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What’s the Difference Between Ergonomic Office Chairs vs. Gaming Chairs?

When it comes to shopping for a chair, you’ll encounter two major categories in the mid-range and high-end markets. On the one hand, you have ergonomically-designed office chairs. On the other, you have gaming chairs. What are they, and what’s the difference between them?

The Basics of Ergonomic Chairs

Ergonomic office chairs run a wide range of designs and feature sets. Low-end office chairs, for example, are often little more than a slightly padded chair with wheels. They lack most of the features that make a chair ergonomic. Mid-range and high-end office chairs, meanwhile, pack in ergonomic features. 

Ergonomic features in a chair include lumbar support, adjustable angles, adjustable headrests (or the presence of a headrest at all), and the ability to position armrests freely. Adjustable height, a sliding seat pan, and a tilt lock are also often available.

The material used to make the back and seats of an ergonomic office chair can vary as well. Some high-end chairs are made of a breathable mesh, while others are lush, padded leather. Both can be acceptable in an ergonomic chair, so it comes down to the person’s preferences buying the chair.

The Basics of Gaming Chairs

Gaming chairs tend to be focused on a mid-range market. High-end gaming chairs don’t have a lot to differentiate themselves from mid-range chairs beyond branding and aesthetics. However, they’re too fancy and stylized to suit a low-end task chair market, so there aren’t many low-end gaming chairs. 

Gaming chairs have some level of ergonomics built into them, but not as much as ergonomic office chairs. Office chairs are meant for use for hours at a time, where gaming chairs are more meant for a couple of hours of gaming at most.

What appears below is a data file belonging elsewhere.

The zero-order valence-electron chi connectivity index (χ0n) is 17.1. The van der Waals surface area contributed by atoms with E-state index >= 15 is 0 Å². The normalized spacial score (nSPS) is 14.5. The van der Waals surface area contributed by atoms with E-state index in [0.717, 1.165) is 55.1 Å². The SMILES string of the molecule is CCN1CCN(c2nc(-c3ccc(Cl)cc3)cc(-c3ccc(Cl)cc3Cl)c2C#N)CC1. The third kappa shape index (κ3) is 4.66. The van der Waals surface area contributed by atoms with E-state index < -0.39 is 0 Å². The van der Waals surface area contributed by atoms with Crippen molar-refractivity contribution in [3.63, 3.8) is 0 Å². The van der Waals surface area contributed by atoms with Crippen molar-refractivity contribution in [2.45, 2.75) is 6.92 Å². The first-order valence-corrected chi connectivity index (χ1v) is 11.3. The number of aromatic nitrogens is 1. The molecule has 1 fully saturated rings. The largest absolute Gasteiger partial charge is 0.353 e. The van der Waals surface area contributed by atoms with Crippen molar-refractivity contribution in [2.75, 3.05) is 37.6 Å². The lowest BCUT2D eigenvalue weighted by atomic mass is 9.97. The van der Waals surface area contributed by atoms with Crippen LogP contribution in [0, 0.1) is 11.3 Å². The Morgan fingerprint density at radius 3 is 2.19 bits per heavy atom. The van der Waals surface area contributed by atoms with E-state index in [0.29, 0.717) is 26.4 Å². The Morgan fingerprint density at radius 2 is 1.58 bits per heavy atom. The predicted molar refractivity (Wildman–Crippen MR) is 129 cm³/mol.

There are also several different primary designs for gaming chairs.

  • Rocker chairs sit on the ground rather than being raised on wheels. They are not adjustable in height and are harder to position, and are more meant for casual gaming than dedicated use.
  • Racing chairs are similar in design to ergonomic office chairs, with a higher back, more adjustability, and additional features to make them more comfortable for extended use. When most people think of a gaming chair, this is the kind of chair they picture.
  • A "battlestation" is a combination of chair and desk, often integrating monitor arms and mounts for accessories like headsets. They range from excessive to insane in design.

Digging into the differences between each type of chair will, by necessity, be a variable experience. Gaming chairs have a wide range of features, but ergonomic office chairs have even more. Years of study and experimentation has gone into perfecting the ergonomic office chair, and the results in the high-end chair market are unbelievable. 

For the purposes of this post, we’ll primarily be comparing racing-style gaming chairs with mid-to-high-end office chairs. Low-end task chairs don’t compare, nor do extreme gaming chairs.

Lumbar Support

Proper lumbar support was one of the first major innovations in the ergonomic design of chairs. Sitting increases pressure on the lumbosacral discs in the lower back. This leads to worse posture, and poor posture leads to back pain. The advent of lumbar support for the lower back made office chairs much more bearable to sit in for hours every day.